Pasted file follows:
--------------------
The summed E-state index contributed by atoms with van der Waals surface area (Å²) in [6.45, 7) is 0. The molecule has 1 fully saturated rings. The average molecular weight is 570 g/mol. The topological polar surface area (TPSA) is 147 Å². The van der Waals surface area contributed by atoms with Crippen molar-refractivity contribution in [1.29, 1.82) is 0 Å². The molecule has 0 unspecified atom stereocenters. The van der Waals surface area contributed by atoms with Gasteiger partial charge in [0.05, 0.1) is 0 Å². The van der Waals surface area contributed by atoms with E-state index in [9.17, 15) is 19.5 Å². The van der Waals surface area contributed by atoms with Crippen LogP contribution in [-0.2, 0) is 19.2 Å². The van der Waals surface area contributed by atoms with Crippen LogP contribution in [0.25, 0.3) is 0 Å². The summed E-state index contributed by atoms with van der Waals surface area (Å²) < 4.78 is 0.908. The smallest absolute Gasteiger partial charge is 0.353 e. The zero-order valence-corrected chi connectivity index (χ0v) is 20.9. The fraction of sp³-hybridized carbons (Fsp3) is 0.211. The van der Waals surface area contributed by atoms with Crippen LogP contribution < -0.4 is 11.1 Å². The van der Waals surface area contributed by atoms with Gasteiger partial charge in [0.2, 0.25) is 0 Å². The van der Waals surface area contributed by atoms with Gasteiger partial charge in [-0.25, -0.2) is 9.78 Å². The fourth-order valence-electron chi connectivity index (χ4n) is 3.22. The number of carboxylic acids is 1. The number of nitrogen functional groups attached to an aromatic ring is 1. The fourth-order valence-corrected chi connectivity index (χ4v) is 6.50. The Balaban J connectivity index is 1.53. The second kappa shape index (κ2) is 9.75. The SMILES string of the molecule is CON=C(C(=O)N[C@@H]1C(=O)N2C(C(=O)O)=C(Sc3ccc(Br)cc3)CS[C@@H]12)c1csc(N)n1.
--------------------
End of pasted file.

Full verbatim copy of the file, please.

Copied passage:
The summed E-state index contributed by atoms with van der Waals surface area (Å²) in [6.45, 7) is 0. The molecule has 1 fully saturated rings. The average molecular weight is 570 g/mol. The topological polar surface area (TPSA) is 147 Å². The van der Waals surface area contributed by atoms with Crippen molar-refractivity contribution in [1.29, 1.82) is 0 Å². The molecule has 0 unspecified atom stereocenters. The van der Waals surface area contributed by atoms with Gasteiger partial charge in [0.05, 0.1) is 0 Å². The van der Waals surface area contributed by atoms with E-state index in [9.17, 15) is 19.5 Å². The van der Waals surface area contributed by atoms with Crippen LogP contribution in [-0.2, 0) is 19.2 Å². The van der Waals surface area contributed by atoms with Crippen LogP contribution in [0.25, 0.3) is 0 Å². The summed E-state index contributed by atoms with van der Waals surface area (Å²) < 4.78 is 0.908. The smallest absolute Gasteiger partial charge is 0.353 e. The zero-order valence-corrected chi connectivity index (χ0v) is 20.9. The fraction of sp³-hybridized carbons (Fsp3) is 0.211. The van der Waals surface area contributed by atoms with Crippen LogP contribution < -0.4 is 11.1 Å². The van der Waals surface area contributed by atoms with Gasteiger partial charge in [0.2, 0.25) is 0 Å². The van der Waals surface area contributed by atoms with Gasteiger partial charge in [-0.25, -0.2) is 9.78 Å². The fourth-order valence-electron chi connectivity index (χ4n) is 3.22. The number of carboxylic acids is 1. The number of nitrogen functional groups attached to an aromatic ring is 1. The fourth-order valence-corrected chi connectivity index (χ4v) is 6.50. The Balaban J connectivity index is 1.53. The second kappa shape index (κ2) is 9.75. The SMILES string of the molecule is CON=C(C(=O)N[C@@H]1C(=O)N2C(C(=O)O)=C(Sc3ccc(Br)cc3)CS[C@@H]12)c1csc(N)n1.